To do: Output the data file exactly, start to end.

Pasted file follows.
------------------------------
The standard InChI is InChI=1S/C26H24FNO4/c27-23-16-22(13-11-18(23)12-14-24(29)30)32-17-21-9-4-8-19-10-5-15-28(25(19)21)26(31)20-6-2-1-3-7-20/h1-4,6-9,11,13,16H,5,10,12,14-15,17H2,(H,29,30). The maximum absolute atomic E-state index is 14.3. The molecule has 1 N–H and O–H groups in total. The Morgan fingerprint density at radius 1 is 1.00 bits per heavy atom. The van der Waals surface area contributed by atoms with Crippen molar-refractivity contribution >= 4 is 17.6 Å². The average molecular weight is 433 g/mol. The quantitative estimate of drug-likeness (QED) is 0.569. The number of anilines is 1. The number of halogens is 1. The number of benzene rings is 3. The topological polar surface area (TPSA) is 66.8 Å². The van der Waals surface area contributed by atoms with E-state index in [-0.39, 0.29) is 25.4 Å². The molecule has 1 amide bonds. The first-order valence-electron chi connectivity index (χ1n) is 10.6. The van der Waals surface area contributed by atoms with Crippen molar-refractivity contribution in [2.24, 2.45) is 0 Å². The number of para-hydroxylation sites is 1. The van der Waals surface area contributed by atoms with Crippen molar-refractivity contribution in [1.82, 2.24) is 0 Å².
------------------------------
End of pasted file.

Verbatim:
The standard InChI is InChI=1S/C26H24FNO4/c27-23-16-22(13-11-18(23)12-14-24(29)30)32-17-21-9-4-8-19-10-5-15-28(25(19)21)26(31)20-6-2-1-3-7-20/h1-4,6-9,11,13,16H,5,10,12,14-15,17H2,(H,29,30). The maximum absolute atomic E-state index is 14.3. The molecule has 1 N–H and O–H groups in total. The Morgan fingerprint density at radius 1 is 1.00 bits per heavy atom. The van der Waals surface area contributed by atoms with Crippen molar-refractivity contribution >= 4 is 17.6 Å². The average molecular weight is 433 g/mol. The quantitative estimate of drug-likeness (QED) is 0.569. The number of anilines is 1. The number of halogens is 1. The number of benzene rings is 3. The topological polar surface area (TPSA) is 66.8 Å². The van der Waals surface area contributed by atoms with E-state index in [-0.39, 0.29) is 25.4 Å². The molecule has 1 amide bonds. The first-order valence-electron chi connectivity index (χ1n) is 10.6. The van der Waals surface area contributed by atoms with Crippen molar-refractivity contribution in [2.24, 2.45) is 0 Å². The number of para-hydroxylation sites is 1. The van der Waals surface area contributed by atoms with Crippen molar-refractivity contribution in [1.82, 2.24) is 0 Å².